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Starting iptables before network

Shouldn't this page explain how to set up systemd to start iptables before the network interfaces are up? I read Systemd and I will be trying this:

$ sudo vim /etc/systemd/system/network.service
Requires=iptables.service - added by me 
After=iptables.service - added by me
ExecStart=/sbin/ip link set dev ${interface} up
ExecStart=/sbin/ip addr add ${address}/${netmask} broadcast ${broadcast} dev ${interface}
ExecStart=/sbin/ip route add default via ${gateway}
ExecStop=/sbin/ip addr flush dev ${interface}
ExecStop=/sbin/ip link set dev ${interface} down

however, I have no clue if this is correct or not. Doru001 (talk) 17:28, 27 January 2013 (UTC)

That's the way to do it. Consider adding "ip6tables.service" for IPv6 connections if it's required. A much cleaner and safer solution would be to have the actual iptables services start before any kind of network is available. This needs a "" (and possibly more) listed in the Unit sections. If you could test it, I'm sure the iptables packager would be happy to hear from you at Bug #33478. --Gilrain (talk) 16:39, 8 February 2013 (UTC)
Following from your bug report I have done this:
$ cat /usr/lib/systemd/system/iptables.service
Description=Packet Filtering Framework
ExecStart=/usr/bin/iptables-restore /etc/iptables/iptables.rules
ExecReload=/usr/bin/iptables-restore /etc/iptables/iptables.rules
Seems to be working, but I don't know how to check that it starts when it should, it is possible that journalctl is not started before it. Doru001 (talk) 14:53, 13 July 2013 (UTC)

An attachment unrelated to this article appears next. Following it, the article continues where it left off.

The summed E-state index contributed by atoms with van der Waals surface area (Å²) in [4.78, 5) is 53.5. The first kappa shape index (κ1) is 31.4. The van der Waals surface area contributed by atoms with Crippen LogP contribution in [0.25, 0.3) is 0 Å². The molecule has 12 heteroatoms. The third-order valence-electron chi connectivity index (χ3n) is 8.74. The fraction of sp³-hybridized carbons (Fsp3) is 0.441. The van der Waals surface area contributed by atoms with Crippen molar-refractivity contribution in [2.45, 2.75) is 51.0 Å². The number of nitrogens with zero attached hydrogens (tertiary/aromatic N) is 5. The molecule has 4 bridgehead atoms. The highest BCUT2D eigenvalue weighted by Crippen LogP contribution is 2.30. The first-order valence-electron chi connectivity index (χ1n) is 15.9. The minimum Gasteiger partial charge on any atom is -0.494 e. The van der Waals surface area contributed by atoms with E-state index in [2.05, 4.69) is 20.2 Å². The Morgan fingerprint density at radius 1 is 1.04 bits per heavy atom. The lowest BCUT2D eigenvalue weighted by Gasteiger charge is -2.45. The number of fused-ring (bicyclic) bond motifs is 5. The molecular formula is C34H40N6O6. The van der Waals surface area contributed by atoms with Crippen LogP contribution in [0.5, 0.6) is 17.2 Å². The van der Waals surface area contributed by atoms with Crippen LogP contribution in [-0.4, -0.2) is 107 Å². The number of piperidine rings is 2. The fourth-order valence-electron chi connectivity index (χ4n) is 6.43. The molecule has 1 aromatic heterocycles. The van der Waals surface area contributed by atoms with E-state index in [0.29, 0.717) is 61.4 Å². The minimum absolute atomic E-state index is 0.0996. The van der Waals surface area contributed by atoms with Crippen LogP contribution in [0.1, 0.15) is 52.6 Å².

Use "systemd-analyze plot > bootchart.svg" to check the complete start-up sequence. You should see iptables.service near the top, in the middle and further down (at least, that what it looks like with UFW). Also, does iptables really need "After=systemd-sysctl.service" or is it there because of a quick copy-paste? --Gilrain (talk) 19:36, 13 July 2013 (UTC)
That was a quick copy-paste, but it makes sense to me to configure the kernel before iptables and iptables before sysinit. If you have a better iptables.service unit then please post it here. Thank you for systemd-analyze plot. Doru001 (talk) 08:58, 14 July 2013 (UTC)
Using in this case would be wrong, it breaks dependencies between targets. Note that iptables.service is, is started after I think the correct way to do this is by placing iptables.service into, which is started after but before All services configuring network interfaces are in, so is necessarily started after -- Lahwaacz (talk) 17:40, 25 July 2013 (UTC)